Brilliantly written review of Shakespeare’s play Timon of Athens.

Photo of the first page of Timon of Athens fro...
Photo of the first page of Timon of Athens from a facsimile edition of the First Folio of Shakespeare’s plays, published in 1623 (Photo credit: Wikipedia)

That's How The Light Gets In

You don’t get many chances to see Shakespeare’s Timon of Athens performed on stage. Regarded as difficult, problematic, and anyway co-written with Thomas Middleton, the play only found its way into the First Folio in 1623 by chance and is rarely performed, so we made a visit to the current National Theatre production the centrepiece of a trip to London this weekend.

This production comes trailed in garlands – for Nicholas Hytner’s direction – which gives the play a vividly contemporary setting in today’s divided London, brilliantly realised in Tim Hatley’s design – and especially Simon Russell Beale’s performance in the title role.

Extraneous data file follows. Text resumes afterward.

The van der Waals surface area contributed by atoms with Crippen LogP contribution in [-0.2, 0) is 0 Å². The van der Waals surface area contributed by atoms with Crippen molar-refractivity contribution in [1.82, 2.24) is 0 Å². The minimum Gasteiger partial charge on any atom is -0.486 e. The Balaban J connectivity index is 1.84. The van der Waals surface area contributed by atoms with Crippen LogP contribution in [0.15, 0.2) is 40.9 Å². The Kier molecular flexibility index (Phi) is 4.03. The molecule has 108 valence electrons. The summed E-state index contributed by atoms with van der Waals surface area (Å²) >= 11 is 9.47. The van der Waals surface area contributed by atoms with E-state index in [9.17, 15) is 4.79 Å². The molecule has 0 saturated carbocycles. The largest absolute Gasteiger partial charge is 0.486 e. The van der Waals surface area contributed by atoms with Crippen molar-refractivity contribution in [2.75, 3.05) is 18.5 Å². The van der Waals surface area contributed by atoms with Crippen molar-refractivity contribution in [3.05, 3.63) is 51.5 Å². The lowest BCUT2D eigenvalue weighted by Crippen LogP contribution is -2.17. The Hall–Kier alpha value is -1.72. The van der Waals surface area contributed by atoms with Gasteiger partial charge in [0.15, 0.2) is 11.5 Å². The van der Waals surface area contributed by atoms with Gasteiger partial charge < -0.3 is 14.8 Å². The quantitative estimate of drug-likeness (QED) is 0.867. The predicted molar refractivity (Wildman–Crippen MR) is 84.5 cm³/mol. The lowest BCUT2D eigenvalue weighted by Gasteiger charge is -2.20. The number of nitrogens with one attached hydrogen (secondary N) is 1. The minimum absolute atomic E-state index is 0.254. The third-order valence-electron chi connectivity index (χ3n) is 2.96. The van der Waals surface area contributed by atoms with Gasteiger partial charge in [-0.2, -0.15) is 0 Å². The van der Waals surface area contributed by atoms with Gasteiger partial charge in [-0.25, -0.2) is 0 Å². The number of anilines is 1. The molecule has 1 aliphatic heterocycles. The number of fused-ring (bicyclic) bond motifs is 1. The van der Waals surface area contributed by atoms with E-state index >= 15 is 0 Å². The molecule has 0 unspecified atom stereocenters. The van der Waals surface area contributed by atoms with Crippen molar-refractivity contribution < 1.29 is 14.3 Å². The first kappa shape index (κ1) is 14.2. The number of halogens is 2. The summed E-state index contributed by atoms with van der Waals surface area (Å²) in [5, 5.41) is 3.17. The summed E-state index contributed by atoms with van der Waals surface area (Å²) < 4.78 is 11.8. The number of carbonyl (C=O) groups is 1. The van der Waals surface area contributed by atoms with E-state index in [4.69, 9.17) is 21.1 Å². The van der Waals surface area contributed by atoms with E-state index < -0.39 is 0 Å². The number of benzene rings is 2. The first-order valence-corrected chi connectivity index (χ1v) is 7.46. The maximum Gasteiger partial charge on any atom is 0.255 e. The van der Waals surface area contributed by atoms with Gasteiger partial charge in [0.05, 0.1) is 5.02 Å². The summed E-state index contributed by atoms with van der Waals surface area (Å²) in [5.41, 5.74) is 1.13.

Hytner transfers the setting from ancient Greece to a present day capital city of wealthy financiers, a fawning cultural elite and streets where the poor and dispossessed are angry and turbulent. As the play begins, we glimpse an Occupy-style tent-city before a revolving stage whisks us to the…

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